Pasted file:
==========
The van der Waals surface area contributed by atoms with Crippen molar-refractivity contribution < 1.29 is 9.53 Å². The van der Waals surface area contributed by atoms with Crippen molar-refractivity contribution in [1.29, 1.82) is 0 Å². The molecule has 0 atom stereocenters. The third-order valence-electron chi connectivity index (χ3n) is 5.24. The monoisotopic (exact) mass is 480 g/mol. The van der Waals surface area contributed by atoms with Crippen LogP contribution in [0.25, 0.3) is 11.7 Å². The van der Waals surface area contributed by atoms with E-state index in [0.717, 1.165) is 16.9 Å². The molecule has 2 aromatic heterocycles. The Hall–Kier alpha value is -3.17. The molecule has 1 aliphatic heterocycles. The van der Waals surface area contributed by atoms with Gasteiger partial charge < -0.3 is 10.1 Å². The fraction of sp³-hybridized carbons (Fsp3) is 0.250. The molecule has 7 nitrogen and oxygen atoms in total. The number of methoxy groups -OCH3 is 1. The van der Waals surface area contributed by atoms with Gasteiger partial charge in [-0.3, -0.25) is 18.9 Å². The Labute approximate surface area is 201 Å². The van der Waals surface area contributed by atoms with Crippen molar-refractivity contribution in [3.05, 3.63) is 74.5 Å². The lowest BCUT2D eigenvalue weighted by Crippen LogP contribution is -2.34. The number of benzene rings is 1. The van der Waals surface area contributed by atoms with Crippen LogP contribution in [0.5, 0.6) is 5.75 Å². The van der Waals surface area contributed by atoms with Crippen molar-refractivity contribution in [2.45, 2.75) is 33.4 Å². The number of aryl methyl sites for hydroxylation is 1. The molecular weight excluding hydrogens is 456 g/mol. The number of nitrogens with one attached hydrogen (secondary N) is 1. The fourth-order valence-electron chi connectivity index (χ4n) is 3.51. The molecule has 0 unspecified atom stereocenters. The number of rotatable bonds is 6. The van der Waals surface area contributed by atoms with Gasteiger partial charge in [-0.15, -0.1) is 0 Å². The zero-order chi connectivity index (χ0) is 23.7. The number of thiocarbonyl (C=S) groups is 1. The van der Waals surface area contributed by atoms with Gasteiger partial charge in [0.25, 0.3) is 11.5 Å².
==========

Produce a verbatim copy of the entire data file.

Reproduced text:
The van der Waals surface area contributed by atoms with Crippen molar-refractivity contribution < 1.29 is 9.53 Å². The van der Waals surface area contributed by atoms with Crippen molar-refractivity contribution in [1.29, 1.82) is 0 Å². The molecule has 0 atom stereocenters. The third-order valence-electron chi connectivity index (χ3n) is 5.24. The monoisotopic (exact) mass is 480 g/mol. The van der Waals surface area contributed by atoms with Crippen LogP contribution in [0.25, 0.3) is 11.7 Å². The van der Waals surface area contributed by atoms with E-state index in [0.717, 1.165) is 16.9 Å². The molecule has 2 aromatic heterocycles. The Hall–Kier alpha value is -3.17. The molecule has 1 aliphatic heterocycles. The van der Waals surface area contributed by atoms with Gasteiger partial charge < -0.3 is 10.1 Å². The fraction of sp³-hybridized carbons (Fsp3) is 0.250. The molecule has 7 nitrogen and oxygen atoms in total. The number of methoxy groups -OCH3 is 1. The van der Waals surface area contributed by atoms with Gasteiger partial charge in [-0.3, -0.25) is 18.9 Å². The Labute approximate surface area is 201 Å². The van der Waals surface area contributed by atoms with Crippen molar-refractivity contribution in [3.05, 3.63) is 74.5 Å². The lowest BCUT2D eigenvalue weighted by Crippen LogP contribution is -2.34. The number of benzene rings is 1. The van der Waals surface area contributed by atoms with Crippen LogP contribution in [0.5, 0.6) is 5.75 Å². The van der Waals surface area contributed by atoms with Crippen molar-refractivity contribution in [2.45, 2.75) is 33.4 Å². The number of aryl methyl sites for hydroxylation is 1. The molecular weight excluding hydrogens is 456 g/mol. The number of nitrogens with one attached hydrogen (secondary N) is 1. The fourth-order valence-electron chi connectivity index (χ4n) is 3.51. The molecule has 0 unspecified atom stereocenters. The number of rotatable bonds is 6. The van der Waals surface area contributed by atoms with Gasteiger partial charge in [-0.15, -0.1) is 0 Å². The zero-order chi connectivity index (χ0) is 23.7. The number of thiocarbonyl (C=S) groups is 1. The van der Waals surface area contributed by atoms with Gasteiger partial charge in [0.25, 0.3) is 11.5 Å².